Buying and selling real estate in Portugal in a simple, transparent process, but it takes time.
The property market in Portugal is well-established and there are no restrictions on the purchase of real estate, and transaction costs are generally low. Most property is sold freehold. The country’s property registry system is centralized and very reliable. The law protects property, property rights, and the right to access and use one’s own property.
After languishing for a few years following the financial crisis of 2008, the Portugal property market began to bounce back in 2014 and has been improving ever since. Overall, prices rose 3.66% in January 2016 from a year earlier to an average of 1,047 euros per square meter.
A typical 120 square meter apartment in a high-end part of Lisbon will rent for around 1,200 euros a month and costs 235,000 euros to purchase. The same apartment in the Algarve will rent for about 1,600 euros a month and sell for 195,000 euros.
Buying Real Estate in Portugal
To start the purchase process, you’ll need a personal fiscal number from the local tax office—if you got a local bank account then you were automatically assigned one.
While many countries overseas do not require credentials for real estate agents, Portugal does. You’ll find agents in the city with licenses issued by the government.
The registration of purchase and mortgage both have a fixed cost of 250 euros each, and the stamp duty is 0.8% of the purchase price. Transfer tax (IMT) is 6.5% and can be avoided through the use of a holding company—but offshore companies have maintenance fees, so make sure you understand the costs of the holding company (and be sure they are lower than the transfer tax cost) before committing to this route. Agent fees are between 3% and 5% (plus tax, which is 23% in this case), legal fees between 1% and 2%. The registration fee will be between 0.2% and 1.2%. In total, the buyer can expect to have to pay between 8% and 10% of the property’s total value in fees.
Annually, municipal taxes (called IMI or imposto municipal sobre imóveis) are charged on properties using a formula accounting for variables which include the size of the property and how many amenities or entertainment items (such as pools, tennis court, etc.) it contains. Each municipality has the right to charge a slightly different IMI value, which range from 0.3% to 0.5%. Older rustic buildings (whose taxable values are normally very low) pay a value of 0.8%.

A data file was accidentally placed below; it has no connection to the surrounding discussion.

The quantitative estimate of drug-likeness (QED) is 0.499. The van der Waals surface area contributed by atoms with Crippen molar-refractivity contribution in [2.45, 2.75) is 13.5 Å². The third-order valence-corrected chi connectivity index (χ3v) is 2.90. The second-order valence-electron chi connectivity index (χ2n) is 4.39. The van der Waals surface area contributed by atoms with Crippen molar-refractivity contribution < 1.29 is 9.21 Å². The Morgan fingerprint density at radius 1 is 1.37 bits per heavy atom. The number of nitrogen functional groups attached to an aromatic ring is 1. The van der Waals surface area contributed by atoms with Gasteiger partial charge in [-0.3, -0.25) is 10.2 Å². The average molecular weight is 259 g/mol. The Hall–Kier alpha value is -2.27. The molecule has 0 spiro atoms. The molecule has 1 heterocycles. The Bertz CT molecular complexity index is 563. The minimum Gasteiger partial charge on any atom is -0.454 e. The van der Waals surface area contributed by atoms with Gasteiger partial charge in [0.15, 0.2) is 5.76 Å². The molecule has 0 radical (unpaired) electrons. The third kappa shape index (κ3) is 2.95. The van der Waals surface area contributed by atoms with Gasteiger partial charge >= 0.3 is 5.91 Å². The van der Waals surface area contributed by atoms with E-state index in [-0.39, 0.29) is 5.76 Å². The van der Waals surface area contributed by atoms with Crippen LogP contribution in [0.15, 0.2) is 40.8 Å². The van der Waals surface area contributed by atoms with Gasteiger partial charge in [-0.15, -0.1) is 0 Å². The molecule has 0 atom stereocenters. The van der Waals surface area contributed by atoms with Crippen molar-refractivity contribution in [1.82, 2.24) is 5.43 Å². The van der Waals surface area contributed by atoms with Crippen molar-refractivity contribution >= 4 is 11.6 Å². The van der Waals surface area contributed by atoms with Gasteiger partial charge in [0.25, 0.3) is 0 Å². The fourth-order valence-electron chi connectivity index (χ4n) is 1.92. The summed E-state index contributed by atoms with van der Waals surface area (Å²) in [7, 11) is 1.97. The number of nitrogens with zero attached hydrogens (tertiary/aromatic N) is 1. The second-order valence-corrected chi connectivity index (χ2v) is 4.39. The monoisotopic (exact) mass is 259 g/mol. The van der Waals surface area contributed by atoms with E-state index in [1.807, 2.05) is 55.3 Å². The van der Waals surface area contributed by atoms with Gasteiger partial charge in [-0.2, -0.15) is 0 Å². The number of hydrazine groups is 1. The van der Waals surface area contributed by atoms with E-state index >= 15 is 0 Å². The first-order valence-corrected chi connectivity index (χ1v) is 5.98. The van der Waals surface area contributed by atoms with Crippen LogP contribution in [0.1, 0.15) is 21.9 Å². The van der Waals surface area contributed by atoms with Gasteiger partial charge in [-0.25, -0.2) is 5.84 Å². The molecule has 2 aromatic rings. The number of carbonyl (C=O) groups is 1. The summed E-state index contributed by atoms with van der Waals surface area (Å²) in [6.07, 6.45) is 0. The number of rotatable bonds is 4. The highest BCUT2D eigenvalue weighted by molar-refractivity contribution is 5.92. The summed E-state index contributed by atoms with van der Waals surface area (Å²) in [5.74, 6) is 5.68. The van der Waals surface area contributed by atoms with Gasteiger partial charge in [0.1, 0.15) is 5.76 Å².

The process itself is straightforward:
1. Upon finding a property you wish to buy you’ll sign a letter of intent in the presence of a local lawyer.
2. Once a price has been agreed to by both parties the lawyer will then write the promissory contract with the seller contrato de promessa de compra e venda). In order to complete the promissory note you’ll need the following:
- Property Registration Certificate (Certidão de Teor)
- Property Tax document (Caderneta Perdial)
- License of Use (Licença de Utilização)
3. You’ll have to put down a deposit, usually 10% to 30% of the total purchase price (you may need a lawyer to negotiate a deposit in the lower end). The deposit is forfeited if the purchaser does not proceed; if the vendor withdraws from the transaction double the deposit is paid back to the purchaser.
4. The buyer pays the remaining balance of the purchase price, transfer tax (imposto de sisa), and any attorney or notary fees.
5. Once everything has been paid (usually within about four weeks of signing the promissory note) you’ll be able to complete and sign the deed (escritura de compra e venda).
6. Finally, will have to register the deed at the public land registry and tax office. This should be done as soon as possible after signing the deed.
Real Estate Listings in Portugal
In Portugal, you’ll notice that listings advertise T0, T1, T2, T3 type apartments. All this means is how many bedrooms the unit has. A T0 is a studio, a T1 a one bedroom, and so on.
A T1+1 is a little more tricky. Usually a T1+1 indicates a one-bedroom apartment with an additional room that could be converted or used as a bedroom. Usually the room is an internal one with no windows—but in a pinch it could be used as another bedroom.
It never hurts to ask what other rooms the apartment contains, just to be sure of what you’re getting. Ask about separate kitchen, separate living room, any storage spaces, etc.